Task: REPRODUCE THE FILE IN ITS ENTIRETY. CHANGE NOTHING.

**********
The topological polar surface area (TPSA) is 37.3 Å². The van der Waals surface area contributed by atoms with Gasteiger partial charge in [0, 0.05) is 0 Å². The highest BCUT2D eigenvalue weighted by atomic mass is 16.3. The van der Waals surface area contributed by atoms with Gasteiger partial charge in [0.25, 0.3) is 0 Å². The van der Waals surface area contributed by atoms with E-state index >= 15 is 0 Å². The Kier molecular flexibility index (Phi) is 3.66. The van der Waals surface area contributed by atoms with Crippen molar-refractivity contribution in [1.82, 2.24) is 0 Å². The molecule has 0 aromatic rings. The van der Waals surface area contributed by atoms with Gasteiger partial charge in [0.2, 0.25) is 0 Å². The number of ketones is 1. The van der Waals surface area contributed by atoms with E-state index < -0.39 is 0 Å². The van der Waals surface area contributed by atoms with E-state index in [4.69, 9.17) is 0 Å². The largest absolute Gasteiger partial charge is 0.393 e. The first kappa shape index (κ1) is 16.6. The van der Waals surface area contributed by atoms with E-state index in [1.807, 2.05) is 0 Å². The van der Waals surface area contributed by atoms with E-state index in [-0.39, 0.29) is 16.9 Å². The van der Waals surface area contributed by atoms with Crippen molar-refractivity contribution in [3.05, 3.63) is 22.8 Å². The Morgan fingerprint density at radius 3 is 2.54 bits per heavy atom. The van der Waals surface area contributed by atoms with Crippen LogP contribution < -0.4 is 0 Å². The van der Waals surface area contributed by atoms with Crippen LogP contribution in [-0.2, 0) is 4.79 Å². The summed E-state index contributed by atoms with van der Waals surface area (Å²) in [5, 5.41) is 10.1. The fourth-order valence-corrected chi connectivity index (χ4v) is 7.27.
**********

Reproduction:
The topological polar surface area (TPSA) is 37.3 Å². The van der Waals surface area contributed by atoms with Gasteiger partial charge in [0, 0.05) is 0 Å². The highest BCUT2D eigenvalue weighted by atomic mass is 16.3. The van der Waals surface area contributed by atoms with Gasteiger partial charge in [0.25, 0.3) is 0 Å². The van der Waals surface area contributed by atoms with E-state index >= 15 is 0 Å². The Kier molecular flexibility index (Phi) is 3.66. The van der Waals surface area contributed by atoms with Crippen molar-refractivity contribution in [1.82, 2.24) is 0 Å². The molecule has 0 aromatic rings. The van der Waals surface area contributed by atoms with Gasteiger partial charge in [0.2, 0.25) is 0 Å². The number of ketones is 1. The van der Waals surface area contributed by atoms with E-state index < -0.39 is 0 Å². The van der Waals surface area contributed by atoms with E-state index in [4.69, 9.17) is 0 Å². The largest absolute Gasteiger partial charge is 0.393 e. The first kappa shape index (κ1) is 16.6. The van der Waals surface area contributed by atoms with E-state index in [1.807, 2.05) is 0 Å². The van der Waals surface area contributed by atoms with E-state index in [-0.39, 0.29) is 16.9 Å². The van der Waals surface area contributed by atoms with Crippen molar-refractivity contribution in [3.05, 3.63) is 22.8 Å². The Morgan fingerprint density at radius 3 is 2.54 bits per heavy atom. The van der Waals surface area contributed by atoms with Crippen LogP contribution < -0.4 is 0 Å². The van der Waals surface area contributed by atoms with Crippen LogP contribution in [-0.2, 0) is 4.79 Å². The summed E-state index contributed by atoms with van der Waals surface area (Å²) in [5, 5.41) is 10.1. The fourth-order valence-corrected chi connectivity index (χ4v) is 7.27.